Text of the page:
UDP Port Scan with Nmap
About this tool
UDP Port Scan with Nmap allows you to discover which UDP ports are open on your target host.
Even though UDP services are less popular than TCP services, having a vulnerable UDP service exposes the target to the same risk as having a vulnerable TCP service. Hence, discovering all open UDP ports is important in a penetration test for achieving complete coverage of the security evaluation.
- Target: This is the target to scan for open UDP ports. Can be specified as hostname, IP address or IP range
- Ports to scan - Common: This option tells Nmap to scan only the top 100 most common UDP ports (Nmap -F).
- Ports to scan - Range: You can specify a range of ports to be scanned. Valid ports are between 1 and 65535. Because of the way UDP protocol works, scanning is pretty slow so if you specify a large range of ports, the scan can take up to several hours.
- Ports to scan - List: You can specify a comma separated list of ports to be scanned.
- Detect operating system: If enabled, Nmap will try to determine the type and version of the operating system that runs on the target host. The result is not always 100% accurate, depending on the way the target responds to probe requests.
- Detect service version: In this case Nmap will try to detect the version of the service that is running on each open port. In case of UDP, this is possible only by sending UDP requests that can be understood by the tested service, otherwise the service will not answer at all.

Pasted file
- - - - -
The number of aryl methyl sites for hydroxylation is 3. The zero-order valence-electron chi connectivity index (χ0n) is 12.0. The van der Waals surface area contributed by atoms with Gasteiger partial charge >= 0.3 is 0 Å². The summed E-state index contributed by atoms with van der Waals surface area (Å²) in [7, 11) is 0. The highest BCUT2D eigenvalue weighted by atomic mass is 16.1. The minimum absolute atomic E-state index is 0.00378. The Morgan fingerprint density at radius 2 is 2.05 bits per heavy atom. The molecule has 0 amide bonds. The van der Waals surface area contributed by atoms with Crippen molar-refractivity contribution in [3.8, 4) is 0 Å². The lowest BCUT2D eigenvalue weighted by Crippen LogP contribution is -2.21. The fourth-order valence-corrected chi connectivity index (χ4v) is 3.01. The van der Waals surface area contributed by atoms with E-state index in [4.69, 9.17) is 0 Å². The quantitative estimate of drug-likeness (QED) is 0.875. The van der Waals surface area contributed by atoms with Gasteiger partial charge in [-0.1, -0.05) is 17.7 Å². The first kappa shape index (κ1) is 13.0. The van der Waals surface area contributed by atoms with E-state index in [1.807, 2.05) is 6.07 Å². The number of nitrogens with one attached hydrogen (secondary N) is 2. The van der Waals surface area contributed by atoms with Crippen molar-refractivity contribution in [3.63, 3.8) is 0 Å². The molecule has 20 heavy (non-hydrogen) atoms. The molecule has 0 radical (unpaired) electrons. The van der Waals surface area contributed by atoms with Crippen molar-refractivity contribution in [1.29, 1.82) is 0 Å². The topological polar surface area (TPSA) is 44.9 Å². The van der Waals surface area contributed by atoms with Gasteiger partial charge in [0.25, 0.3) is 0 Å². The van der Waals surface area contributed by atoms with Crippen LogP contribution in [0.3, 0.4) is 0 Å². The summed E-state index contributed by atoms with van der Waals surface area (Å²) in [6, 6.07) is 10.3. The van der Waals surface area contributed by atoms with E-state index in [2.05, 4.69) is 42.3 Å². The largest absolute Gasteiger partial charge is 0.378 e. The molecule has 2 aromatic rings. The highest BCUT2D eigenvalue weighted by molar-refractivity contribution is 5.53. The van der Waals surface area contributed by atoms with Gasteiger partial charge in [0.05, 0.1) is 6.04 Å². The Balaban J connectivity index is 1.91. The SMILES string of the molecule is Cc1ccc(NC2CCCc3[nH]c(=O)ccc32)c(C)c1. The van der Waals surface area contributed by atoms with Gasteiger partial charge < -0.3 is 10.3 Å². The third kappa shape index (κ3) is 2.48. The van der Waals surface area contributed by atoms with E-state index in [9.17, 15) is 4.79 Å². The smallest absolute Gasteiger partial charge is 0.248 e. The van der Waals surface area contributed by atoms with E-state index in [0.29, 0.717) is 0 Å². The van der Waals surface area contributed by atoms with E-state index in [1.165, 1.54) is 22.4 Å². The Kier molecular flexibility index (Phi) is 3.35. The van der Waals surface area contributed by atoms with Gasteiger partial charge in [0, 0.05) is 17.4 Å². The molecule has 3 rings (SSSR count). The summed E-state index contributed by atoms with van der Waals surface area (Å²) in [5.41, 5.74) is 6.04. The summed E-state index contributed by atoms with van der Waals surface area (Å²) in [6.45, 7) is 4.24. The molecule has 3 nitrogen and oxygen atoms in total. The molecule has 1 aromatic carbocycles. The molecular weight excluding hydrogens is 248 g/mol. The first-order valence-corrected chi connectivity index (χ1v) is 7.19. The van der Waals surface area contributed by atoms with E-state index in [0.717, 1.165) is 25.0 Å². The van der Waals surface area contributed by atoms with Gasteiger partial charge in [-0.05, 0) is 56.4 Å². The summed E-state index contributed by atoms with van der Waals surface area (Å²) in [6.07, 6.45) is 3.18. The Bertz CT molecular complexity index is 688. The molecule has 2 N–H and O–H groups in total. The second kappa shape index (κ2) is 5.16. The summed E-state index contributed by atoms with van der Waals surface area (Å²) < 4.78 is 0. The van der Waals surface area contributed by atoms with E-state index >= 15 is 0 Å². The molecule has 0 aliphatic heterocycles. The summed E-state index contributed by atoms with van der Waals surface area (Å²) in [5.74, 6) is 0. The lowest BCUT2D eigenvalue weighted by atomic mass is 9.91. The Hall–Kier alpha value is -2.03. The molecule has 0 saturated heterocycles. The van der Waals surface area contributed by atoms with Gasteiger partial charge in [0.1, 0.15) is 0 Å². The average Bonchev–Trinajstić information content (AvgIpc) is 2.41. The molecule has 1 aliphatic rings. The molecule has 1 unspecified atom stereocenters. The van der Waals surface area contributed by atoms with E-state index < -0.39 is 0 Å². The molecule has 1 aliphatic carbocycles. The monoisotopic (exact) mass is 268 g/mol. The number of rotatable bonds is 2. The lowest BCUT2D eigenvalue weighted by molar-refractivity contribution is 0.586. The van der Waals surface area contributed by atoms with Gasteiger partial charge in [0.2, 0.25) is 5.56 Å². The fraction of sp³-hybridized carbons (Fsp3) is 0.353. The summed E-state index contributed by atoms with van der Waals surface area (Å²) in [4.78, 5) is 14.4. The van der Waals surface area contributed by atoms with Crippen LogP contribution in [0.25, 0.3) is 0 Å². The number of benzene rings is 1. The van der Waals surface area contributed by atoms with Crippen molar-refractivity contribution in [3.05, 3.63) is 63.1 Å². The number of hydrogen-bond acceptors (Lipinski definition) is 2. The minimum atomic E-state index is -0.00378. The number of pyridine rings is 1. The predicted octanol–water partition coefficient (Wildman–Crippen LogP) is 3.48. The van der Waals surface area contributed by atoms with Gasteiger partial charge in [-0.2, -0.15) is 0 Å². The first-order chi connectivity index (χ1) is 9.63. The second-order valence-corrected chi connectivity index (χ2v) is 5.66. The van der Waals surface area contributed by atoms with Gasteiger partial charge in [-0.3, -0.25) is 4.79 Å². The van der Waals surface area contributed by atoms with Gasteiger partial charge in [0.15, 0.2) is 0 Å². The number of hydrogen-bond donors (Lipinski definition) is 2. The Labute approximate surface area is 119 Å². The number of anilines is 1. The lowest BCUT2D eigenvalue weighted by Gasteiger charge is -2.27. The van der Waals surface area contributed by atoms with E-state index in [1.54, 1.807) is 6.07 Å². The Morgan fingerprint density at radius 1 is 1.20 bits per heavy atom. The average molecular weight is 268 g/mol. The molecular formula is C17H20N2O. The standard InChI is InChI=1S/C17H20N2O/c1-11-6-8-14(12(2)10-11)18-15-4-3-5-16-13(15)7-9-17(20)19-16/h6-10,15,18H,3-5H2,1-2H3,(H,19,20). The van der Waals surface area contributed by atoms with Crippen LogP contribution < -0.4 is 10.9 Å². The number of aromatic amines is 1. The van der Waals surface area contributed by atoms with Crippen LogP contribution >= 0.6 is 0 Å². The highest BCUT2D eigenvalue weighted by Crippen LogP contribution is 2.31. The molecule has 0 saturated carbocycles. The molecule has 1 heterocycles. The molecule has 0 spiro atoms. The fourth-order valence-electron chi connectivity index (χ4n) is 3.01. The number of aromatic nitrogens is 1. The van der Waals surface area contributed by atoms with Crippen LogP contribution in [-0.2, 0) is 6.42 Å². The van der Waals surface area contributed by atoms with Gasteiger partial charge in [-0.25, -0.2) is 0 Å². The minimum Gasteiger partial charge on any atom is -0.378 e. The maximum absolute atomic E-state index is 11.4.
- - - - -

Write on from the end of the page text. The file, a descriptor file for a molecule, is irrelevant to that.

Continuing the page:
- Don't ping host: If enabled, Nmap will not try to see if the host is up before scanning it (which is the default behavior). This option is useful when the target host does not respond to ICMP requests but it is actually up and it has open ports.
How it works
The tool is a web interface for Nmap, which is called with the proper parameters in order to provide speed and accuracy.
Behind the curtains, Nmap sends UDP packets to each port specified in the parameters. If the target responds with 'ICMP port unreachable', Nmap can be sure that the port is closed. Otherwise (no response received), Nmap cannot know if the port is open, firewalled or if the packet was lost on the way. In this case, Nmap will show you the status 'open|filtered' for that port.
In order to make sure that a certain port marked as 'open|filtered' is really open, you should enable the detection of service version. Since this operation is really slow, you should do it in a second scan, only for the ports that were reported as 'open|filtered' in the initial simple scan.